Abstract

This study addresses many questions that operators in the Delaware basin are asking in terms of developing their fields:

  • What are the best targets to drill a horizontal well?

  • Are hydraulic fractures overlapping vertically?

  • Should wells be stacked on top of each other or should they be staggered?

  • What is the optimum staggering distance?

  • What is the best way to complete stacked and staggered laterals?

  • Should wells be completed from top to bottom or bottom to top?

The Delaware basin is one of the most prolific basins in the United States, with stacked reservoirs comprising the Avalon Shale, Bone Spring, and Wolfcamp formations. In a quest to develop these resources in an optimum manner, operators are targeting multiple reservoirs in one section, using a stacked and staggered pattern. With the expectation that this wine-rack pattern of wells is the future of the industry, we have developed workflows specific to the unconventional reservoirs, to understand the growth of the hydraulic fractures and their production interference with the offset wells. The goal is to integrate multidomain data to determine the optimum configuration.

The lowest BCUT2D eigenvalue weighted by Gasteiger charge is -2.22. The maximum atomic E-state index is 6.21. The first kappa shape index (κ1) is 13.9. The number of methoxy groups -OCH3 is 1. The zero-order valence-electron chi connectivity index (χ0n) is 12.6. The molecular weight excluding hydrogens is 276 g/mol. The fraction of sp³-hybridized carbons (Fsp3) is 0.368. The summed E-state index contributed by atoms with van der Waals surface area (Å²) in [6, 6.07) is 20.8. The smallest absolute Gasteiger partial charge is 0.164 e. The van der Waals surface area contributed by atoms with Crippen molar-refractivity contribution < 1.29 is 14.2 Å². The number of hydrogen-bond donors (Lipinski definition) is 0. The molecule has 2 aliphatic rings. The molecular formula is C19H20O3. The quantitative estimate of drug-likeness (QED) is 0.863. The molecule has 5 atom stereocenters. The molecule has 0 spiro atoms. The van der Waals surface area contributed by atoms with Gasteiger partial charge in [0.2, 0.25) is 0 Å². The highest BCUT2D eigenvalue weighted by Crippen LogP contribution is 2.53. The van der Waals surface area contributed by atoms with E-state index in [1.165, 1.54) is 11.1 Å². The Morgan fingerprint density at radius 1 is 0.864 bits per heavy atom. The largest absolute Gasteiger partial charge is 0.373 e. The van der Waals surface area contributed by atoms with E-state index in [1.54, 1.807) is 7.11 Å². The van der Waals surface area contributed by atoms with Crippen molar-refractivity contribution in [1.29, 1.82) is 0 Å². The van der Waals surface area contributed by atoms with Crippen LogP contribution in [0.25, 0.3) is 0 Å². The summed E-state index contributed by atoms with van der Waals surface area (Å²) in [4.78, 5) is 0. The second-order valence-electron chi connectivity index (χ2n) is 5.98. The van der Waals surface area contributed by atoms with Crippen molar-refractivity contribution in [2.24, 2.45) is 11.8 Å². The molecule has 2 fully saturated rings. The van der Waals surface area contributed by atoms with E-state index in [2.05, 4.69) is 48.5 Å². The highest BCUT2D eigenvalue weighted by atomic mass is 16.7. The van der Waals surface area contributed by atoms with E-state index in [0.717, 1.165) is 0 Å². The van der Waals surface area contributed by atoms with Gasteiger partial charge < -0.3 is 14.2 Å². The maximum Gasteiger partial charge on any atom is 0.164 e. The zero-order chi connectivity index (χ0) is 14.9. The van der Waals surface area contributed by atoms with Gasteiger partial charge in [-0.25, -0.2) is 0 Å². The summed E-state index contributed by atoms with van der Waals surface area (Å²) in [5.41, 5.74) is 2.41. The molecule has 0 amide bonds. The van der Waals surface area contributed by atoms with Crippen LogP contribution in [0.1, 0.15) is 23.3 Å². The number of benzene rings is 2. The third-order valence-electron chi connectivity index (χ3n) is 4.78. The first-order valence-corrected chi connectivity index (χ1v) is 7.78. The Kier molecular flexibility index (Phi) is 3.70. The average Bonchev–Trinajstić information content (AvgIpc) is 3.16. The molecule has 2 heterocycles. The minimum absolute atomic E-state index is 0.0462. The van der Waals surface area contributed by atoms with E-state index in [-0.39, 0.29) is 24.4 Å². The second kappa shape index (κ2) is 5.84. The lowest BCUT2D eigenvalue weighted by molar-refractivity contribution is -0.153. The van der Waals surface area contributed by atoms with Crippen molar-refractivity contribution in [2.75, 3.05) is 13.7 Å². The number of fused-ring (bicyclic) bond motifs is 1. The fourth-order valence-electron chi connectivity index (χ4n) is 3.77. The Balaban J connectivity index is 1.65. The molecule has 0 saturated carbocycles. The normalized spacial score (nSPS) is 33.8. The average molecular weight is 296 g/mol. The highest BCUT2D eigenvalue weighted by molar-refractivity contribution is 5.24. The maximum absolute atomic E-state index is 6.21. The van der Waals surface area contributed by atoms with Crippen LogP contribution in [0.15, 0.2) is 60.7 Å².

To identify the key drivers of production, we built workflows to include high-tier logs (dipole sonic, images, magnetic resonance, and element spectroscopy), unconventional fracture model (UFM), PVT, and numerical reservoir simulations to understand the stimulated reservoir volume (SRV). Advanced geomechanical analysis was performed, which was then calibrated using results from pressure tests using a modular formation dynamics tester. The simulated hydraulic fractures seamlessly integrate into a numerical reservoir simulator to perform calibration and production analysis. The 3D model is used for predictive modeling of the various combinations of stacked laterals. With the use of 3D finite element geomechanics, vertical and horizontal stress shadow is considered between stacked wells and between stages on a single well. The workflow involves staggering wells at varying distances and depths and understanding the fracture interference vertically to optimize the wine-rack and improve hydrocarbon recovery while maximizing productivity per well.

This content is only available via PDF.
You can access this article if you purchase or spend a download.